Takata airbags that have been associated with 11 deaths in the United States, allegedly due to their defective products, has filed for bankruptcy. The Japanese maker of these airbags is estimated to be more than $9 billion in debt, according to CNNMoney. This has led the company to seek bankruptcy protection in Japan and the U.S. This is not expected to affect the enormous ongoing recall.
Takata pled guilty earlier this year to withholding information about the faulty airbags and agreed to pay $1 billion to settle multidistrict litigation (MDL) in the U.S. This agreement was reached due to the company’s admission that the airbags were sold despite the knowledge that some were defective. The $1 billion included a $125 million fund to compensate victims and their families.
In addition, the National Highway Traffic Safety Administration (NHTSA) levied a $200 million fine on Takata, the largest ever. Part of the deal, was that Takata admitted its failure to disclose the defect to the agency, and had withheld vital information despite having that knowledge. Exploding airbag inflators were blamed for approximately 98 injuries.
Personal injury attorneys at Parker Waichman LLP are actively reviewing potential lawsuits on behalf of individuals who have been injured by defective airbags. The firm offers free, no-obligation case evaluations, to anyone seeking legal information and is considering filing a lawsuit.
Key Safety Systems, a Chinese-owned company based in Michigan, is reportedly paying $1.6 billion for nearly all of Takata’s operations. But, Key Safety Systems, says it will not get involved with the airbag inflators, which will in time, be wound down, reports CNNMoney.
Following reports of Takata’s bankruptcy filing, Takata stock plunged more than 65 percent at the end of June. The Tokyo Stock Exchange said that its shares were suspended because they were going to be delisted.
Leading automakers including Honda, Toyota, and General Motors (GM), who used Takata airbags in their vehicles, could also be out of pocket, after the Takata bankruptcy filing, because they are probably going to have to cover most of the estimated $5 billion that is needed to pay for replacing tens of millions of the defective Takata airbag inflators still in people’s vehicles in the U.S. and around the world.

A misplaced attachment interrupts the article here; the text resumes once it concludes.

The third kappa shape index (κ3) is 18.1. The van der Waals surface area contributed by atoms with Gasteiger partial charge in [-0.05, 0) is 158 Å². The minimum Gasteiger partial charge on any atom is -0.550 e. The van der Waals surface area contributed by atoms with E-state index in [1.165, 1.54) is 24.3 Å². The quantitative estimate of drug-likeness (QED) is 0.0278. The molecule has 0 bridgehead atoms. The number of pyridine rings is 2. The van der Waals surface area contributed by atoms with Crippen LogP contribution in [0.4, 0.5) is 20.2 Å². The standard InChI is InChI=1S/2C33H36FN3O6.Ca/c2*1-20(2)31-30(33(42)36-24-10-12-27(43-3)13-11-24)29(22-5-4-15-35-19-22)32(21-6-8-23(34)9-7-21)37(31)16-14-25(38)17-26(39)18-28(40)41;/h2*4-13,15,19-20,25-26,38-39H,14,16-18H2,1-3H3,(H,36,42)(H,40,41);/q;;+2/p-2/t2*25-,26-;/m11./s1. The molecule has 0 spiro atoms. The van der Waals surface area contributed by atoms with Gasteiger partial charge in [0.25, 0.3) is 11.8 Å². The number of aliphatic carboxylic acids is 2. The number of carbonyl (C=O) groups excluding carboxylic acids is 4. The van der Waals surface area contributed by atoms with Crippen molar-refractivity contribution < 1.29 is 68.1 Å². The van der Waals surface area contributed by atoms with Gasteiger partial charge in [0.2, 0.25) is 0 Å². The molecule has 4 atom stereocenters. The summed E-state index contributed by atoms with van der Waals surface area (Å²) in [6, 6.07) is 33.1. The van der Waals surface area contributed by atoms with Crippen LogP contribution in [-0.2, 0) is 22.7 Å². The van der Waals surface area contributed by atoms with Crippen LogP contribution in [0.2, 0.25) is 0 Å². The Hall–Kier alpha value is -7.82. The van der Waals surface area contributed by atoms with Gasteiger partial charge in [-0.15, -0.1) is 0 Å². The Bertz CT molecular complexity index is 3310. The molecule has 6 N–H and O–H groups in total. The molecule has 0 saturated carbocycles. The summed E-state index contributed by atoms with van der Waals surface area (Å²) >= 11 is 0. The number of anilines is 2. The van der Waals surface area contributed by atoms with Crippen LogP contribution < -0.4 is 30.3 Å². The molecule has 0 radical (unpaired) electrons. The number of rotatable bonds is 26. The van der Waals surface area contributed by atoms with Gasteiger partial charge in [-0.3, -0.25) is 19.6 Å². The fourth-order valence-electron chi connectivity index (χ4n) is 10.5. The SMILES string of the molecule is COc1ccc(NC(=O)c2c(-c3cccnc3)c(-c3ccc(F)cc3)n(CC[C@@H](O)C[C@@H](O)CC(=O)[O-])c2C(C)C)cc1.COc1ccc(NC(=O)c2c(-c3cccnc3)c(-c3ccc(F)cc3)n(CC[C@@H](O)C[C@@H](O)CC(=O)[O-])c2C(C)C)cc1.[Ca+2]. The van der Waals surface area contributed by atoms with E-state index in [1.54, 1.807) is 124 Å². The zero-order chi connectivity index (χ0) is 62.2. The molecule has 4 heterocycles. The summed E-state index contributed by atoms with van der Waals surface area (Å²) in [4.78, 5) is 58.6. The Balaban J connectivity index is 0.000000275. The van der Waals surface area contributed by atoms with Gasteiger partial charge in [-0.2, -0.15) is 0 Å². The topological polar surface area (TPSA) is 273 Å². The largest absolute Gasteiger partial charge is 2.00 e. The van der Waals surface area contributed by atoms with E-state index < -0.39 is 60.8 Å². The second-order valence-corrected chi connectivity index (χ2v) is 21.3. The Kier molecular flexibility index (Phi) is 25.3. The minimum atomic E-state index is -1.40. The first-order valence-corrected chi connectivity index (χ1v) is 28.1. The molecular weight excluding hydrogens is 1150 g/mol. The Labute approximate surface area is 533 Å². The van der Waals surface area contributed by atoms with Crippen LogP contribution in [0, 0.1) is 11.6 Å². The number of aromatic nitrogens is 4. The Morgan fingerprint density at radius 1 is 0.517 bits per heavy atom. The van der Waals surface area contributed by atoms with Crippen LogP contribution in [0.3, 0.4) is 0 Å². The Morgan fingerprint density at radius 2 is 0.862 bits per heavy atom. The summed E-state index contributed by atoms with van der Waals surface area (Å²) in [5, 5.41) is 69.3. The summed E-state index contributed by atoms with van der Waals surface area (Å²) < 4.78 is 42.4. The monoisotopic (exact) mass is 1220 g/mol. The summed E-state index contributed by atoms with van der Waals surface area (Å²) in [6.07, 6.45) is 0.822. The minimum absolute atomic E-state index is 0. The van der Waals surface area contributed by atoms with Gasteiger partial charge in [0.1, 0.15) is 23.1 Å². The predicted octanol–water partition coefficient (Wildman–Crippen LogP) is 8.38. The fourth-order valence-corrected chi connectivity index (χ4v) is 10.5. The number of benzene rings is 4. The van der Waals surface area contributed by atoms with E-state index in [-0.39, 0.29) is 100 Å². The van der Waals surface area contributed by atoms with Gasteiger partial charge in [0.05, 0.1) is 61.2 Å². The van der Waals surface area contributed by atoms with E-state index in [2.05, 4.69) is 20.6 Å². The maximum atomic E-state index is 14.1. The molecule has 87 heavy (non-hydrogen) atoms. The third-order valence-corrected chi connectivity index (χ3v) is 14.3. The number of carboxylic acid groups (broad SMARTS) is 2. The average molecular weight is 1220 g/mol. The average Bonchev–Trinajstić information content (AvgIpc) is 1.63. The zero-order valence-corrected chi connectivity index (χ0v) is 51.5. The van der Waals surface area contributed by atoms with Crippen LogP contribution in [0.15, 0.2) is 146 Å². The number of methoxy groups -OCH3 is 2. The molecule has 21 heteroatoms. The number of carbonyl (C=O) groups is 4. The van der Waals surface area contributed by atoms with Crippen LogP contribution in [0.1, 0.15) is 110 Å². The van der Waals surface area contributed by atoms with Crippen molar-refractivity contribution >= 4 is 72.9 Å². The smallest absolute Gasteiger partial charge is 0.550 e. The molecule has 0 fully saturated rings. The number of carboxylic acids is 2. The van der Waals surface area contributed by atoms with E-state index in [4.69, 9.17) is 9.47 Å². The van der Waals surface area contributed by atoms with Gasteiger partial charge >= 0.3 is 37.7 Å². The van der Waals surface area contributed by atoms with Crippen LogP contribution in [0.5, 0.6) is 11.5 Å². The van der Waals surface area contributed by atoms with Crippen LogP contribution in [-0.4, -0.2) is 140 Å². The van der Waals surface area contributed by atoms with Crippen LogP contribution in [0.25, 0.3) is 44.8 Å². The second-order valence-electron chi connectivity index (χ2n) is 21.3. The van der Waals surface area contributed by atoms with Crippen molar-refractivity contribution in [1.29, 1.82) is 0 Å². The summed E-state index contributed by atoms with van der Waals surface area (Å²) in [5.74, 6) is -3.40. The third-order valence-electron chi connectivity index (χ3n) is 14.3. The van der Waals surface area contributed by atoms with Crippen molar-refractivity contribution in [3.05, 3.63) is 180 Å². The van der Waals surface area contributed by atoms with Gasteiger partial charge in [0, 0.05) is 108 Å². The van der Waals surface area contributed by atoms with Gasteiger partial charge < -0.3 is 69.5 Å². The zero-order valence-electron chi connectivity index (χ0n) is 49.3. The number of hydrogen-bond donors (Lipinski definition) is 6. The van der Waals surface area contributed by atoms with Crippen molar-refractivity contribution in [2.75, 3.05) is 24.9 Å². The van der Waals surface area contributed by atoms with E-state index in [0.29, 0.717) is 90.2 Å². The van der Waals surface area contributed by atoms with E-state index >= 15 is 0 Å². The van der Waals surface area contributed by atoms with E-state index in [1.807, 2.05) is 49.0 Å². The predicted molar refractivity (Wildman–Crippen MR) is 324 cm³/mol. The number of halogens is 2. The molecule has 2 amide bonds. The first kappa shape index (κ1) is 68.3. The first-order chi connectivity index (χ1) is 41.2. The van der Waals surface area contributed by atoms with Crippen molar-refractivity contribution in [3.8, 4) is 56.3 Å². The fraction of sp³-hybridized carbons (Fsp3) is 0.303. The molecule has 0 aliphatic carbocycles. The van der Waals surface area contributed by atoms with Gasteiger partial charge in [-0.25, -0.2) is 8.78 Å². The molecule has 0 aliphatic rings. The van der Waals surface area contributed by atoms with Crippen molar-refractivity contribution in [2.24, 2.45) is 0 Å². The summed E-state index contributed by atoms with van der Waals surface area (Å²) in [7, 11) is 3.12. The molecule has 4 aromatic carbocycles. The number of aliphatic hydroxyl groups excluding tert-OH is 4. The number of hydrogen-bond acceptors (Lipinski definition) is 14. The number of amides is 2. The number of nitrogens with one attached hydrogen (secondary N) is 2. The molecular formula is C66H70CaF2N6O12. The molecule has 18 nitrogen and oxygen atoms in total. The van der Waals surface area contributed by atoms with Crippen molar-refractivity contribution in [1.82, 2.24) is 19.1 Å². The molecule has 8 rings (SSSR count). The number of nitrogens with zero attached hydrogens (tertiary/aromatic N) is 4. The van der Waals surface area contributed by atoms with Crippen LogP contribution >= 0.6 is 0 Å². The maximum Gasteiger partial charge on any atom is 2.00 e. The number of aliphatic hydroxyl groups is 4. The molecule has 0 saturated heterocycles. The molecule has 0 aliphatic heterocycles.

At this time, only 35 percent of vehicles with Takata airbags have had their inflators replaced, which meant that it may take until 2023 to make all the affected vehicles safe, according to CNN.
Recycled Airbag Inflators
Takata airbags use ammonium nitrate as an inflator and have served as the foundation for the largest automotive recall in U.S, history. Allegations were made that Takata Corp. was aware that ammonium nitrate was subject to instability with age, rapid change in temperature, and high humidity, but allowed allegedly recalled airbags to be reused in an effort to lower company costs. Unstable ammonium nitrate may unleash an excess of force when the airbag s inflated, shattering the inflator, sending shards of metal shrapnel into the passenger compartment.
It was reported in April 2017, that a 2002 Honda Accord was involved in a relatively minor car accident with a recalled airbag. The young woman driving the car experienced serious injuries when the airbags deployed with such force that it sent shards of metal from the shattered casing into her neck. Shards of metal had pierced her trachea and injured her vocal cords. The woman underwent repair surgery and is healing but may require speech therapy.
It became evident that the 2002 Honda Accord was wrecked in a 2015 car crash, and was written off by the insurance company as a total loss. However, traced the car was traced through AutoCheck, and it was determined the car was given a salvage title, repaired and resold in Las Vegas.
When Honda engineers inspected the car following the crash, it was revealed that the drivers’ side airbag was not original equipment with the car, but rather sourced from a different Honda Accord that was one year older. It was allegedly determined that the defective airbag from the older car had been the subject of a recall for the inflator, bud the inflator had not been replaced. The car was bought without the purchaser being aware of the car’s history.
Some advocates are calling for the creation of a central database that would allow salvage yards to check whether, or not a salvaged part has been the subject of a recall and whether or not it was updated. Others are calling for a law that legally requires a car owner to have a recall properly addressed or face penalties.
The law against selling recalled parts for use in auto repair is seldom enforced. The NHTSA has the authority to impose, and enforce civil penalties against potential violators of the law.
Legal Help for Takata Airbag Issues
Parker Waichman has years of experience representing individuals injured by defective products. If you or someone you know was injured by a Takata airbag, you may have valuable legal rights. We urge you to contact our personal injury lawyers at 1-800-YOURLAWYER (1-800-968-7529).